At 7.20 a.m. on Wednesday, September 1st 1954 Mr. Peter Tiarks, the youngest son of the late Frank Tiarks was in bed at his home at Bridport, Dorset when he received a telephone call from Miss Noreen O'Connor. She asked him to 'come at once as something terrible had happened to Marie and that she was in the power of some evil'. Realising that there was something very wrong Peter Tiarks set out for Loxton. Meanwhile at 8.15 a.m. Mrs. Eva Simmons, the daily help, arrived and noticed that the curtains in Marie's room were still closed. She was also told that 'something terrible had happened' and that Miss O'Connor had been awake all night, but she assumed that Marie had had another stroke and did not take up her breakfast.
On his arrival at 10 a.m. Mr. Peter Tiarks entered the house and found Miss O'Connor lying on a sofa, fully dressed. He had a conversation with her and she told him that Marie had an evil look in her eye and that the evil was so strong that Miss O'Connor had plucked her eyes out. Mr. Tiarks then asked Miss O'Connor if Marie was now dead and the reply was 'I plucked out Marie's eyes, but it is not Marie that is dead. It is the evil that was in her.' Mr. Tiarks then called Dr. Cooper of Winscombe.
The doctor asked Miss O'Connor what had happened and she told him that there had been a lot of evil influences in the house during the previous evening. She said that she was concerned about Marie and sat with her upstairs, holding her hand. She was praying very hard to protect Marie from evil and after a while saw something happen to Marie's eyes. She told the doctor that she realised that Marie's eyes were evil and that she had to get them out. Miss O'Connor also said that she had experienced electric shocks from the bedspread and the door of the bedroom. When she was asked if she knew what she had done, she replied that she had got rid of something evil, but did not feel that she had done something awful.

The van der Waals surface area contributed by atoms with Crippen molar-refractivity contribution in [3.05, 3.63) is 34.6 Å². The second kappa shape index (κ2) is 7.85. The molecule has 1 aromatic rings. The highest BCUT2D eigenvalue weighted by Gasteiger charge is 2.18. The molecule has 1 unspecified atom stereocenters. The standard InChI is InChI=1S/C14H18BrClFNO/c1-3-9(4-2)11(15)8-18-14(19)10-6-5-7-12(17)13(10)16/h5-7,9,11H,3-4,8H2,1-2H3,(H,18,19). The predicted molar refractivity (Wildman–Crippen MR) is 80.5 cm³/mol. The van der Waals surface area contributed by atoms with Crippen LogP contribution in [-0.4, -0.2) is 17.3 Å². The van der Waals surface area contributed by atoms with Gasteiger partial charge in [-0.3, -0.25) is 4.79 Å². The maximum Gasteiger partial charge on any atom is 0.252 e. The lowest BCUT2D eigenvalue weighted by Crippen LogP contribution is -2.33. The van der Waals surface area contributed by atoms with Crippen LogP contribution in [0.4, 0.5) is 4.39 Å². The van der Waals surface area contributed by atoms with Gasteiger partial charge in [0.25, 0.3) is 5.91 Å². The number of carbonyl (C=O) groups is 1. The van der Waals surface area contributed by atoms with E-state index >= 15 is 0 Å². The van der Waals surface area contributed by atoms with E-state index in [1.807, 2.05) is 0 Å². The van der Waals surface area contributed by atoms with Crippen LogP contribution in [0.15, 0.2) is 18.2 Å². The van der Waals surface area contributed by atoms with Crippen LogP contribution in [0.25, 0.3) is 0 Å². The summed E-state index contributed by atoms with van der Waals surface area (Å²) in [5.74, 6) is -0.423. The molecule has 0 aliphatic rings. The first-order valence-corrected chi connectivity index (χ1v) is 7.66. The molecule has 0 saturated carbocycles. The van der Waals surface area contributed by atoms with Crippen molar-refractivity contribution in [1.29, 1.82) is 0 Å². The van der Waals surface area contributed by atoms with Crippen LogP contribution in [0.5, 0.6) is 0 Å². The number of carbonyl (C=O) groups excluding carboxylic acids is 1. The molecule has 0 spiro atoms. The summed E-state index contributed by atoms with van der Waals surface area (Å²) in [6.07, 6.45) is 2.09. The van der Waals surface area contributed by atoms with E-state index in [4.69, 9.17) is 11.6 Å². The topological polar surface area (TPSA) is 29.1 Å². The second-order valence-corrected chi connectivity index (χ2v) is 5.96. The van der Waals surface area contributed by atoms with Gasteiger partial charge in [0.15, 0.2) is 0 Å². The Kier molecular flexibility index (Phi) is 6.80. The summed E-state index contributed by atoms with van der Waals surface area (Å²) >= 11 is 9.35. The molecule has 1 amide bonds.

Dr. Cooper then went upstairs and found the body of Miss Buls lying on her back, fully dressed, covered with an eiderdown. Her eyeballs had collapsed into the eye-sockets and the eyelids were torn. Her right nostril was torn. He estimated that Miss Buls had been dead from seven to ten hours, and that the cause of death was shock following multiple injuries to the face. Dr. Cooper then drove to Axbridge Police Station, 3 km. away, to report the crime. He said he did not use the telephone because the operator could listen in to his conversation. (Many telephone exchanges were manually operated in the 1950ís).
The police went to the house and after inspecting the body; Detective Inspector L. Long took Miss O'Connor to Weston Police Station and charged her with the murder of Miss Buls. The following morning Miss O'Connor appeared at a special court at Axbridge magistrates and was remanded in custody at Exeter. There was no application for bail. She wore a loose fitting grey coat, with a turquoise dress and matching beret.
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